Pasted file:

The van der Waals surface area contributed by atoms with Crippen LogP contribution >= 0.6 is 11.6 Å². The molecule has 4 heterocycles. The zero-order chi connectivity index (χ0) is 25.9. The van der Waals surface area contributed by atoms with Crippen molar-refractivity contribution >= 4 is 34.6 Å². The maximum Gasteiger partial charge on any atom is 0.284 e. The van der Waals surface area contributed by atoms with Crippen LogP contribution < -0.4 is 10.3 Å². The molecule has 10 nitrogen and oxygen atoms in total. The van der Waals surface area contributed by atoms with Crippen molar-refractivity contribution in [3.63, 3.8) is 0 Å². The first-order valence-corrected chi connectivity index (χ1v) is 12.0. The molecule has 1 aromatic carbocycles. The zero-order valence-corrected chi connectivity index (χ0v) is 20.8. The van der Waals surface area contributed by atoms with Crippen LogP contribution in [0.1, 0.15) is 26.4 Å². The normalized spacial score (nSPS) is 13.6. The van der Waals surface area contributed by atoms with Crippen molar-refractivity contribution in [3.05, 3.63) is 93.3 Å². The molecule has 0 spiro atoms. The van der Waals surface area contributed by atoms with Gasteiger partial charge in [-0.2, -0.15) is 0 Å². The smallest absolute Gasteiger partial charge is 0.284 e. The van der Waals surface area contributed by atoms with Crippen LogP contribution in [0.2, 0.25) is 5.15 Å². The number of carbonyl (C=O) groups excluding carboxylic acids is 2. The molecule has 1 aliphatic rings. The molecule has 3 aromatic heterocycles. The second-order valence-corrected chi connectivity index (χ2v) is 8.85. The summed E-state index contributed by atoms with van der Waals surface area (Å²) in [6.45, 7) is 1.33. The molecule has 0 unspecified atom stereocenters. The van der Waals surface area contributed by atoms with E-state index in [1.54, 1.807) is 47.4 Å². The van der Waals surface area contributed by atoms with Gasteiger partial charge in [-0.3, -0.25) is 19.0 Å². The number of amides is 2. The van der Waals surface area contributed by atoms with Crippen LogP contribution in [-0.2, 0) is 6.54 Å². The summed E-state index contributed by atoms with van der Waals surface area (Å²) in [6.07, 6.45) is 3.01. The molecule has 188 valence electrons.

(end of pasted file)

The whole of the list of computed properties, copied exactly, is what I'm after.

The van der Waals surface area contributed by atoms with Crippen LogP contribution >= 0.6 is 11.6 Å². The molecule has 4 heterocycles. The zero-order chi connectivity index (χ0) is 25.9. The van der Waals surface area contributed by atoms with Crippen molar-refractivity contribution >= 4 is 34.6 Å². The maximum Gasteiger partial charge on any atom is 0.284 e. The van der Waals surface area contributed by atoms with Crippen LogP contribution < -0.4 is 10.3 Å². The molecule has 10 nitrogen and oxygen atoms in total. The van der Waals surface area contributed by atoms with Crippen molar-refractivity contribution in [3.63, 3.8) is 0 Å². The first-order valence-corrected chi connectivity index (χ1v) is 12.0. The molecule has 1 aromatic carbocycles. The zero-order valence-corrected chi connectivity index (χ0v) is 20.8. The van der Waals surface area contributed by atoms with Crippen LogP contribution in [0.1, 0.15) is 26.4 Å². The normalized spacial score (nSPS) is 13.6. The van der Waals surface area contributed by atoms with Crippen molar-refractivity contribution in [3.05, 3.63) is 93.3 Å². The molecule has 0 spiro atoms. The van der Waals surface area contributed by atoms with Gasteiger partial charge in [-0.2, -0.15) is 0 Å². The smallest absolute Gasteiger partial charge is 0.284 e. The van der Waals surface area contributed by atoms with Crippen LogP contribution in [0.2, 0.25) is 5.15 Å². The number of carbonyl (C=O) groups excluding carboxylic acids is 2. The molecule has 1 aliphatic rings. The molecule has 3 aromatic heterocycles. The second-order valence-corrected chi connectivity index (χ2v) is 8.85. The summed E-state index contributed by atoms with van der Waals surface area (Å²) in [6.45, 7) is 1.33. The molecule has 0 unspecified atom stereocenters. The van der Waals surface area contributed by atoms with E-state index in [1.54, 1.807) is 47.4 Å². The van der Waals surface area contributed by atoms with Gasteiger partial charge in [-0.3, -0.25) is 19.0 Å². The number of amides is 2. The van der Waals surface area contributed by atoms with Crippen LogP contribution in [-0.2, 0) is 6.54 Å². The summed E-state index contributed by atoms with van der Waals surface area (Å²) in [6.07, 6.45) is 3.01. The molecule has 188 valence electrons.